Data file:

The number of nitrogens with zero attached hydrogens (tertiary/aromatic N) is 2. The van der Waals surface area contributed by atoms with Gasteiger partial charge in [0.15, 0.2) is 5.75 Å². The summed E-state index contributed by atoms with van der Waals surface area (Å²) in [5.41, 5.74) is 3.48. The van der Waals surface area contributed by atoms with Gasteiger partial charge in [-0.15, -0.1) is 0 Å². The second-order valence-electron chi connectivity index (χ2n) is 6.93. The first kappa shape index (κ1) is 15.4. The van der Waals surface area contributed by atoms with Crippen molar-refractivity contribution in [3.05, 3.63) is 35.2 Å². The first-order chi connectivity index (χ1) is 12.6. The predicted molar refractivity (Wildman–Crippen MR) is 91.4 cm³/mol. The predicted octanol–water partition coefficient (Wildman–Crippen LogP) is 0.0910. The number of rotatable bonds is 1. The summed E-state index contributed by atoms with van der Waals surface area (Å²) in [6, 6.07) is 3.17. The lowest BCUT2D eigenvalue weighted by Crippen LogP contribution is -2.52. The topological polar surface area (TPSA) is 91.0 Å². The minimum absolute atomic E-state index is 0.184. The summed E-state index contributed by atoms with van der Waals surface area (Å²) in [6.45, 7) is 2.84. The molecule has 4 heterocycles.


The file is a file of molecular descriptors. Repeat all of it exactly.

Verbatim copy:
The number of nitrogens with zero attached hydrogens (tertiary/aromatic N) is 2. The van der Waals surface area contributed by atoms with Gasteiger partial charge in [0.15, 0.2) is 5.75 Å². The summed E-state index contributed by atoms with van der Waals surface area (Å²) in [5.41, 5.74) is 3.48. The van der Waals surface area contributed by atoms with Gasteiger partial charge in [-0.15, -0.1) is 0 Å². The second-order valence-electron chi connectivity index (χ2n) is 6.93. The first kappa shape index (κ1) is 15.4. The van der Waals surface area contributed by atoms with Crippen molar-refractivity contribution in [3.05, 3.63) is 35.2 Å². The first-order chi connectivity index (χ1) is 12.6. The predicted molar refractivity (Wildman–Crippen MR) is 91.4 cm³/mol. The predicted octanol–water partition coefficient (Wildman–Crippen LogP) is 0.0910. The number of rotatable bonds is 1. The summed E-state index contributed by atoms with van der Waals surface area (Å²) in [6, 6.07) is 3.17. The lowest BCUT2D eigenvalue weighted by Crippen LogP contribution is -2.52. The topological polar surface area (TPSA) is 91.0 Å². The minimum absolute atomic E-state index is 0.184. The summed E-state index contributed by atoms with van der Waals surface area (Å²) in [6.45, 7) is 2.84. The molecule has 4 heterocycles.